Despite missing investment targets, Myanmar’s economy is still growing.
By John Pennington
Analysts once viewed Myanmar as one of the most promising growth engines in Asia. Myanmar’s gross domestic product (GDP) grew from US$8.9 billion in 2000 to US$60 billion in 2011. The growth rate has slowed down since then. It is now an emerging economy.
Source: World Bank
Source: Asian Development Bank
Economic growth in Myanmar depends on many variable factors
World Bank economists forecast Myanmar’s GDP growth will drop from 7.3% in 2016 to 6.5% by the end of the year. The country has had to deal with natural disasters. As a result of the 2016 floods, fewer commodities were available. The price of beans and pulses rose by up to 80%. There was less investment than in previous years. The flooding caused poor quality seeds and limited fertiliser supply.
Source: Focus Economics
Agriculture still dominates Myanmar’s economy. Around 40% of Myanmar’s GDP comes from the sector. The majority of the country’s employees (70%) work in agriculture. Natural disasters thus have a significant impact on Myanmar’s economy.
The worsening Rohingya crisis is beginning to have an impact on the economy. The government had to react to natural disasters and the humanitarian crisis. As a result, the economy will be further harmed.
Political changes brought forward economic reform
In 2011, Myanmar moved from a military dictatorship to a military-civilian-led government. The economic situation changed. The government launched a five-year plan and targeted an annual growth of 10.5% per fiscal year. Although Myanmar’s growth hit 8.4% in 2013, the economy has fallen short of this target.
Approved foreign direct investment (FDI) in Myanmar rose from US$300 million in 2009 to US$20 billion in 2010. The influx of foreign money caused the local currency to increase sharply. As a result, the value of exports rose to a point where they were unaffordable. Agricultural goods flooded the domestic market. Farmers lost out.
There were some positives. As Myanmar made the transition towards democracy, it rejoined the global economy. Asian Development Bank (ADB) funded projects in Myanmar for the first time in 25 years. Creditors wrote off some of the country’s debts. More tourists arrived in the country and boosted the economy. Those positives did not outweigh the damage done by the over-reliance on FDI. Myanmar stood little chance of hitting the growth targets.
Myanmar is struggling to meet long-term targets
In 2011, the government also launched the 20-year National Comprehensive Development Plan (NCDP). Under the NCDP, Myanmar aims for a GDP of US$180 billion and a GDP per capita of US$3,000 by 2030. Both GDP and GDP per capita are inching up as the economy recovers. Myanmar will not meet those lofty targets without significant reforms.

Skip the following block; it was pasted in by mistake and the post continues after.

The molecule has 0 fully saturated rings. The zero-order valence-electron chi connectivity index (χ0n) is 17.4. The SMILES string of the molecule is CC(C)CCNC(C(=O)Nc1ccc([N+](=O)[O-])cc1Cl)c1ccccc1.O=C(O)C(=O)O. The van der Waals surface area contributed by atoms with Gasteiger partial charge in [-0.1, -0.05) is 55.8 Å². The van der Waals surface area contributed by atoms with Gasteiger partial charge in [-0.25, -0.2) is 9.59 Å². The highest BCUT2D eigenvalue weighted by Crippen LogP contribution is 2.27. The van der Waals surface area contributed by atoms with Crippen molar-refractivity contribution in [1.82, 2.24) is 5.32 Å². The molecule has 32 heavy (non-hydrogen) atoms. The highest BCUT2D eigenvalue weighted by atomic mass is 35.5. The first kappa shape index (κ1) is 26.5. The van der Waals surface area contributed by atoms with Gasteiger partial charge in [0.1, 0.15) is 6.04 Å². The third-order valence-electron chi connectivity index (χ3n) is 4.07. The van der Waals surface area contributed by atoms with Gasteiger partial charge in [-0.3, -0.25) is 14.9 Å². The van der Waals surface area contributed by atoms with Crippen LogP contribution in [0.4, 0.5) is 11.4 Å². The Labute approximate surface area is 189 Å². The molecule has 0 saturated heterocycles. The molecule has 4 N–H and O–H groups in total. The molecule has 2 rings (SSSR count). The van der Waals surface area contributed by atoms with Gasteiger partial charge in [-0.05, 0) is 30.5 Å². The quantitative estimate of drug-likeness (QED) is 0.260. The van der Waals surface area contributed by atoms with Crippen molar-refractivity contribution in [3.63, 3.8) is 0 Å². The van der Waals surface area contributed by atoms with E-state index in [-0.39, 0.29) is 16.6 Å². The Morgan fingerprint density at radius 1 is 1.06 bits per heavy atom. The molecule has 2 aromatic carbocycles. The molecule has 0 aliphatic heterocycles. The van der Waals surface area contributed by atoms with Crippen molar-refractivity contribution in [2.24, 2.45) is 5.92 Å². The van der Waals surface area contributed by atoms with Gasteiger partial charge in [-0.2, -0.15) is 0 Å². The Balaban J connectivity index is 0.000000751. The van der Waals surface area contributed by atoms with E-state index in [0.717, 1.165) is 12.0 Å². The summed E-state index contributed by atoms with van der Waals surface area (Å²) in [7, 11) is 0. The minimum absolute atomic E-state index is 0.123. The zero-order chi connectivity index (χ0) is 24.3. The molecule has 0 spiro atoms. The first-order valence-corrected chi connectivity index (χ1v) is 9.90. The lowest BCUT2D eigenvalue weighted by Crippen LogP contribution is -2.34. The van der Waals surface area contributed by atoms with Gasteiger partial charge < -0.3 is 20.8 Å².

More political change in 2015 did not bring about the expected results
In 2015, Aung San Suu Kyi’s National League Democracy took power. Voters and onlookers hoped for another boost for the economy. There was no such boost. Several factors combined to stall economic progress. Investors held back due to uncertainty before, during and after the elections.
Floods in 2015 took their toll on the economy. Inflation hit 16% in October 2015. Exports dropped by 12% in the first three quarters. The fiscal deficit began to widen. It is evident that financial projections in Myanmar were too optimistic.
Source: Trading Economics
Recent outlooks are confident but cautious
Economic growth in 2016 was slow. Analysts predicted that growth would pick up once again. If inflation pressures ease and investment increases, Myanmar’s economy will bounce back. Myanmar’s growth is predicted to be higher than its ASEAN neighbours. Growth projections of 7.7% for 2017 and 8% for 2018 are still short of the targets Myanmar set themselves.
The country is vulnerability to natural disasters. It remains a constant threat to the economy.
As a result of the developing Rohingya crisis, fewer tourists are heading to Myanmar. The World Bank froze US$200 million in funding due to the crisis in October 2017. The longer the Rohingya crisis continues, the more impact it will have on the economy.
Economic projections need to be realistic rather than optimistic
As the ADB official stated, “Modernizing an economy is a huge and complex task, and the government needs to prioritise and sequence reform measures and identify and address constraints to sustained rapid economic growth. Observers widely acknowledge the huge opportunity, yet the country is facing difficult challenges in almost all aspects of economic and social policy.”
Myanmar has not made a steady move towards a mature, developed economy. Economists and officials did not consider the prevalence of corruption and lack of infrastructure development when they made economy projections. Myanmar’s growing economy is fragile. Economists should be realistic and guarded about what the future may hold.